The Turkish Cuisine is a very curious kind for traveler of almost all countries. The variety of dishes, the ways they all come together, and the evident intricacy of each craft offer enough material for life-long study and enjoyment. Whether in a regular home or at a famous restaurant familiar patterns of this rich and diverse cuisine are aways apparent, It is a rare art which satisfıes the senses while reconfınming the higher order of society, community and culture.
Turkey is known for an abundance and diversity of foodstuff due to its rich flora, fauna and regional differentiation. The
Turkish State of Anatolia is a millennium old and so is the cuisine. The reign of the Ottoman Dynasty during 600 years, and a seamess cultural transition into the present day of modern Turkey, led to the evolution of a grand cuisine through differentiation, refinement and perfection of dishes, as well as their sequence and combination of the meals.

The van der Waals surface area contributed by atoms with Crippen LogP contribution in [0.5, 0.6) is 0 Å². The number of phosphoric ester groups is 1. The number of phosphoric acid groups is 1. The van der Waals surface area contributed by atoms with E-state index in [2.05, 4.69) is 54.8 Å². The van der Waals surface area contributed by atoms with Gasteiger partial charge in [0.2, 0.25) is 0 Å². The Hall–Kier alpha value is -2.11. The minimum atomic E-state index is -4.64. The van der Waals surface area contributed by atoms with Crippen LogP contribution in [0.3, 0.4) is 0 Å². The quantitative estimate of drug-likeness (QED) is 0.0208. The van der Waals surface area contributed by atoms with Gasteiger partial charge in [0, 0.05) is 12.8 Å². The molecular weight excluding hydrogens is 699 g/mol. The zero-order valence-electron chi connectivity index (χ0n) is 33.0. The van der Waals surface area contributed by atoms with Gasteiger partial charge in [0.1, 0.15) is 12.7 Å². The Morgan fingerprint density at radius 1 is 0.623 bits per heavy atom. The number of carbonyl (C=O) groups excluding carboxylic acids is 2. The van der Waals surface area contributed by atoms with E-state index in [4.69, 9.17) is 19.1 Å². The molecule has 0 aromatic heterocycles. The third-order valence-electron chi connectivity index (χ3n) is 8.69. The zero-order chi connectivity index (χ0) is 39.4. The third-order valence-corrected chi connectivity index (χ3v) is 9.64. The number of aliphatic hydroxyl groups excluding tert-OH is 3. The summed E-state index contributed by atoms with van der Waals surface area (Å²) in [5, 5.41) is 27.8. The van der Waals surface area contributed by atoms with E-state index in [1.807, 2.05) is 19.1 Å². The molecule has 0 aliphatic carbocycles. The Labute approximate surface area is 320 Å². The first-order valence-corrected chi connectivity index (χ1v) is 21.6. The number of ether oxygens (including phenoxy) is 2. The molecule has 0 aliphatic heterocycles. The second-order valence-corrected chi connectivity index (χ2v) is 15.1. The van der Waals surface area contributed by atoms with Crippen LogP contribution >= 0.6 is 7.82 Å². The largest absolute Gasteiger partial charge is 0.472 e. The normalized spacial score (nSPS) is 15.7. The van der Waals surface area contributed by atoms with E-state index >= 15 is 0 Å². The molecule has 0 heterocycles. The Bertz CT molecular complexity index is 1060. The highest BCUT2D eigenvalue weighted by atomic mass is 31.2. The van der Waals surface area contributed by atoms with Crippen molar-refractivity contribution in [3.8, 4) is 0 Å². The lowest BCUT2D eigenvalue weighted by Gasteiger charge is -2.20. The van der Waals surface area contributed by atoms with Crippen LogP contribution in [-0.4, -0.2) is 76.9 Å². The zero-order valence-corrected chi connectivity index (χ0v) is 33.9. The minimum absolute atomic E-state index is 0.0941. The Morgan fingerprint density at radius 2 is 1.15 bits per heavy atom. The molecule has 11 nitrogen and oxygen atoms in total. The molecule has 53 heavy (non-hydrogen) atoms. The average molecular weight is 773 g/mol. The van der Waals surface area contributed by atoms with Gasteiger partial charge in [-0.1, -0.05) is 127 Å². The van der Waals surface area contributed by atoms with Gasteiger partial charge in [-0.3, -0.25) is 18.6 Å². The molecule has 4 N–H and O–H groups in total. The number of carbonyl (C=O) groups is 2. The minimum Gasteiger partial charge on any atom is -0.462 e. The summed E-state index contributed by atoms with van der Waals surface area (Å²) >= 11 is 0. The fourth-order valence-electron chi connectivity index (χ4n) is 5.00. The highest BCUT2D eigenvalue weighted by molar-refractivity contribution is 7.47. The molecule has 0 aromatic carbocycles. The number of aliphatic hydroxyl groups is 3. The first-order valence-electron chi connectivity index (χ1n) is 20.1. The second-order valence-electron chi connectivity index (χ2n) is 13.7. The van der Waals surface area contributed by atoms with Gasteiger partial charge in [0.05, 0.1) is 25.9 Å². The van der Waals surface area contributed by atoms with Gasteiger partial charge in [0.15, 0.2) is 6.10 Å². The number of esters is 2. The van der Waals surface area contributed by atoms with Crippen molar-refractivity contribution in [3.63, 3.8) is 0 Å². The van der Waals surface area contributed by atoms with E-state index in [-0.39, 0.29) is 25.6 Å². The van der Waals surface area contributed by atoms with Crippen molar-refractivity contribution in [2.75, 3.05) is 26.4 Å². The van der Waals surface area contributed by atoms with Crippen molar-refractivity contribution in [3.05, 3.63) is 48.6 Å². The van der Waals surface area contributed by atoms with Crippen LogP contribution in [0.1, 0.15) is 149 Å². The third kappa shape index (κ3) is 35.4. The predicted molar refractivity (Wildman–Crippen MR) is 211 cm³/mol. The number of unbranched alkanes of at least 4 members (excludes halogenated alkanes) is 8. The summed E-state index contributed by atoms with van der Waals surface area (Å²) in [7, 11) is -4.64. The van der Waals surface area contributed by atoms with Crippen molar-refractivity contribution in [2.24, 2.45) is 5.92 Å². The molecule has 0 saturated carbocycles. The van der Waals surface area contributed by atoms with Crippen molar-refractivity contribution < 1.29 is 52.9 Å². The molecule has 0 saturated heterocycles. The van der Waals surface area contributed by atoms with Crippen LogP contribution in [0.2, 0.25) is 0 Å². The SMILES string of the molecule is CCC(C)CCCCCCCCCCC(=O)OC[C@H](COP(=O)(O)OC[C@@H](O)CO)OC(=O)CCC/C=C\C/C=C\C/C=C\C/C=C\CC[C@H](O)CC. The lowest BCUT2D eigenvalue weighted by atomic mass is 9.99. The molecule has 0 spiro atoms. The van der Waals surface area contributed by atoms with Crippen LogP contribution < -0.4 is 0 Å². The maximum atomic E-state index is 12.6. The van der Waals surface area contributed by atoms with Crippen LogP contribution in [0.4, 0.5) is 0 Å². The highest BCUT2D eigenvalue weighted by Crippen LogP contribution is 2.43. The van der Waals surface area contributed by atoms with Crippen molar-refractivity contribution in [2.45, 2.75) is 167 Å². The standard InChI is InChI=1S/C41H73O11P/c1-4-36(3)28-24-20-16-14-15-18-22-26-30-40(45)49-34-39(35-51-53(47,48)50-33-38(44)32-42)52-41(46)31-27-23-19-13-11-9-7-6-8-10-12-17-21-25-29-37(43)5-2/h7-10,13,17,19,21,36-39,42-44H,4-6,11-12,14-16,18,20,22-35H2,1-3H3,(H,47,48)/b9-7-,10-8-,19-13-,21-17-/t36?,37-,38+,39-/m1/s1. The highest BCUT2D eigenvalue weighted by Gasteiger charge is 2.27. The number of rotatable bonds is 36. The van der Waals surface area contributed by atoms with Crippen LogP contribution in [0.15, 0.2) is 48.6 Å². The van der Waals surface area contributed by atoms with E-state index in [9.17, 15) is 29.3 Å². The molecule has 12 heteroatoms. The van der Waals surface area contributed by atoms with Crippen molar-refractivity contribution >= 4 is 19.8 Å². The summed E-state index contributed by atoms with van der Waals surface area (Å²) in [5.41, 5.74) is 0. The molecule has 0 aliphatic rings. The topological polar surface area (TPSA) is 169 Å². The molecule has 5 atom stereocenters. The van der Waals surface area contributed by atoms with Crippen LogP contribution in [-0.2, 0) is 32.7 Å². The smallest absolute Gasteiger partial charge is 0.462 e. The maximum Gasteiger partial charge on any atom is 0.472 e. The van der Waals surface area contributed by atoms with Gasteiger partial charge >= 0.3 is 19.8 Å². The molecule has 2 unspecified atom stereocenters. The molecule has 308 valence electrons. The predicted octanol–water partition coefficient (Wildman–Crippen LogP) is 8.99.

It is quite rare that all the three conditions above are met, as they are in the French, the Chinese and the Turkish cuisine. The Turkish cuisine has the extra privilege of being at the crossroads of the Far East and the Mediterranean, which mirrors a long and complex history of Turkish migration from the steppes of Central Asia (where they mingled with the Chinese) to Europe (where they exerted influence all the way to Vienna),
All these unique characteristics and history have bestowed upon the Turkish Cuisine a rich and varied numberof dishes, which can be prepaned and combined with other dishes in meals of almost infinite variety, but always in a non-arbitrary way. Anyone who visits Turkey or has had a meal in a Turkish home, regardless of the success of the particular cook, is sure to notice how unique the cuisine is.